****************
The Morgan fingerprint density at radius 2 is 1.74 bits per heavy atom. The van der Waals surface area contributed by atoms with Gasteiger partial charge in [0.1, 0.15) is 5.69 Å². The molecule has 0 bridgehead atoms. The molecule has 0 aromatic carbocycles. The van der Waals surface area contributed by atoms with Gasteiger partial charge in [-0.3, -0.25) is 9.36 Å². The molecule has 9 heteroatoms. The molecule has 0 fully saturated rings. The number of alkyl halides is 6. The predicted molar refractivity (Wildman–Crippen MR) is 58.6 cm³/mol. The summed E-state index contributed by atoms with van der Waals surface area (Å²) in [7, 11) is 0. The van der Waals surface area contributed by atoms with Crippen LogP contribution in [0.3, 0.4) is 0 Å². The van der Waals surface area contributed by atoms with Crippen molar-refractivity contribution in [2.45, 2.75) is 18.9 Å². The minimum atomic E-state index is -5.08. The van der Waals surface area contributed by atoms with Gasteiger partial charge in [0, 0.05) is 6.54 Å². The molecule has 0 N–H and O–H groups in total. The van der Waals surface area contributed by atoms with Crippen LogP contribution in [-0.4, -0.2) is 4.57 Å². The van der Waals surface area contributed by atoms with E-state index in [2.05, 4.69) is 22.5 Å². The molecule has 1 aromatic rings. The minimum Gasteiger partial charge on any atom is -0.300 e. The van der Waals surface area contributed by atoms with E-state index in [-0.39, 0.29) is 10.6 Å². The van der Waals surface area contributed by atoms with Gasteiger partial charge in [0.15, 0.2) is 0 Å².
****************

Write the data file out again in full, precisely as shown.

The Morgan fingerprint density at radius 2 is 1.74 bits per heavy atom. The van der Waals surface area contributed by atoms with Gasteiger partial charge in [0.1, 0.15) is 5.69 Å². The molecule has 0 bridgehead atoms. The molecule has 0 aromatic carbocycles. The van der Waals surface area contributed by atoms with Gasteiger partial charge in [-0.3, -0.25) is 9.36 Å². The molecule has 9 heteroatoms. The molecule has 0 fully saturated rings. The number of alkyl halides is 6. The predicted molar refractivity (Wildman–Crippen MR) is 58.6 cm³/mol. The summed E-state index contributed by atoms with van der Waals surface area (Å²) in [7, 11) is 0. The van der Waals surface area contributed by atoms with Crippen LogP contribution in [0.3, 0.4) is 0 Å². The van der Waals surface area contributed by atoms with Crippen molar-refractivity contribution in [2.45, 2.75) is 18.9 Å². The minimum atomic E-state index is -5.08. The van der Waals surface area contributed by atoms with Gasteiger partial charge in [0, 0.05) is 6.54 Å². The molecule has 0 N–H and O–H groups in total. The van der Waals surface area contributed by atoms with Crippen LogP contribution in [-0.4, -0.2) is 4.57 Å². The van der Waals surface area contributed by atoms with E-state index in [2.05, 4.69) is 22.5 Å². The molecule has 1 aromatic rings. The minimum Gasteiger partial charge on any atom is -0.300 e. The van der Waals surface area contributed by atoms with E-state index in [-0.39, 0.29) is 10.6 Å². The van der Waals surface area contributed by atoms with Gasteiger partial charge in [0.15, 0.2) is 0 Å².